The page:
A: Our goal has always been to perform xenotransplantation in human patients. So, I established the lab at the University of Maryland School of Medicine in a fashion that would naturally translate to a clinical setting. I involved all of the clinical stakeholders early on in the process so when the time came the transition would be smooth. For example, the same people who helped me develop this program, such as cardiac perfusionists, cardiac anesthesiologists, cardiac surgeons, were involved in the case on January 7. It was the same group that was doing lab experiments with me on baboons in the lab.

They were familiar with the model, they knew what to expect in this model, such as the differences between an allograft and a xenograft. That’s why it was my philosophy in getting them involved from the start because they had a chance to learn and get accustomed to the science and the techniques. I believe that kind of arrangement was one of the keys to our success in this story.

Q: What do you think are the critical next steps?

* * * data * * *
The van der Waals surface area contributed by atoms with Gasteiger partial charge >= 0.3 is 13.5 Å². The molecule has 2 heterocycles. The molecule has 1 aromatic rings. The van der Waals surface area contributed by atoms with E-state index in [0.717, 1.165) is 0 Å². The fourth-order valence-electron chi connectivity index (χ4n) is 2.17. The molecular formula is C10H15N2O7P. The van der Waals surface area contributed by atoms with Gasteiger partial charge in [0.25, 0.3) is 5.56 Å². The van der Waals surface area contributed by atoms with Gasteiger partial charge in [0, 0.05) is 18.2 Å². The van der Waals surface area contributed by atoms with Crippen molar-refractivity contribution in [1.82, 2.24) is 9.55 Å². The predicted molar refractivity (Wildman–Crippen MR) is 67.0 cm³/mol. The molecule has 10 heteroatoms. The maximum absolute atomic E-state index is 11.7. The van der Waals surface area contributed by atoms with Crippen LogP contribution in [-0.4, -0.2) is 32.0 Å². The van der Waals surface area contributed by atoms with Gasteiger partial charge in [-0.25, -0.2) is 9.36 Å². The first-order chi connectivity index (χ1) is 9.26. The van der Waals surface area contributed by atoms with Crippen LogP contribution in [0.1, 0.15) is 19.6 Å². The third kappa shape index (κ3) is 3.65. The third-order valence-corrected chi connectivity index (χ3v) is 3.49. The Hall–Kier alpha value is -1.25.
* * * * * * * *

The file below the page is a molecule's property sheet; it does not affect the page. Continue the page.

A: We still have to satisfy the concerns of the FDA. Even if this one case has been and continues to be a success, they will not consider a good enough reason to do more cases because the field needs a well-planned clinical trial. We have all the intentions of pursuing this path.

Hopefully, in about a year, we may have permission to start a clinical trial from which we can move forward in a systematic manner.

Also, we do not know if ten genetic modifications will be enough for using porcine grafts in human recipients. Following the course of Mr. David Bennett will give us a sense of whether they are enough or further modifications will be required.

These are the limitations of studying science in any non-human animal models. Not everything will be translated perfectly into clinical use. We are aware of that, and actively looking to learn more about the differences.